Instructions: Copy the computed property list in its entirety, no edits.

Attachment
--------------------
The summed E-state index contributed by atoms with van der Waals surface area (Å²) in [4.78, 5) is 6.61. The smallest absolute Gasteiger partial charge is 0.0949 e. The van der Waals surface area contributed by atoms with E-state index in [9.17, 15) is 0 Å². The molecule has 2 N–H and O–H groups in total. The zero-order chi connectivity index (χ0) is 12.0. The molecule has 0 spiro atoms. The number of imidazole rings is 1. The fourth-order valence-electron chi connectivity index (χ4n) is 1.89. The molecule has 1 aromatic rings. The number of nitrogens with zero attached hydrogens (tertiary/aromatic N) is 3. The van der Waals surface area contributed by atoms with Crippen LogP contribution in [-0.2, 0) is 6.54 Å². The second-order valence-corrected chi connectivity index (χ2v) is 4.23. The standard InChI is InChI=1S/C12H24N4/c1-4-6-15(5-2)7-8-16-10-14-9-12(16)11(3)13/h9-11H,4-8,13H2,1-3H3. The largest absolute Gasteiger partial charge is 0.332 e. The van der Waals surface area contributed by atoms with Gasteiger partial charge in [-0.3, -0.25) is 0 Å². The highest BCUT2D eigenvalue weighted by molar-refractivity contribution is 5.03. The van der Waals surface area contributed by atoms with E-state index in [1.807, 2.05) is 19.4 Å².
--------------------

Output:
The summed E-state index contributed by atoms with van der Waals surface area (Å²) in [4.78, 5) is 6.61. The smallest absolute Gasteiger partial charge is 0.0949 e. The van der Waals surface area contributed by atoms with E-state index in [9.17, 15) is 0 Å². The molecule has 2 N–H and O–H groups in total. The zero-order chi connectivity index (χ0) is 12.0. The molecule has 0 spiro atoms. The number of imidazole rings is 1. The fourth-order valence-electron chi connectivity index (χ4n) is 1.89. The molecule has 1 aromatic rings. The number of nitrogens with zero attached hydrogens (tertiary/aromatic N) is 3. The van der Waals surface area contributed by atoms with Crippen LogP contribution in [-0.2, 0) is 6.54 Å². The second-order valence-corrected chi connectivity index (χ2v) is 4.23. The standard InChI is InChI=1S/C12H24N4/c1-4-6-15(5-2)7-8-16-10-14-9-12(16)11(3)13/h9-11H,4-8,13H2,1-3H3. The largest absolute Gasteiger partial charge is 0.332 e. The van der Waals surface area contributed by atoms with Gasteiger partial charge in [-0.3, -0.25) is 0 Å². The highest BCUT2D eigenvalue weighted by molar-refractivity contribution is 5.03. The van der Waals surface area contributed by atoms with E-state index in [1.807, 2.05) is 19.4 Å².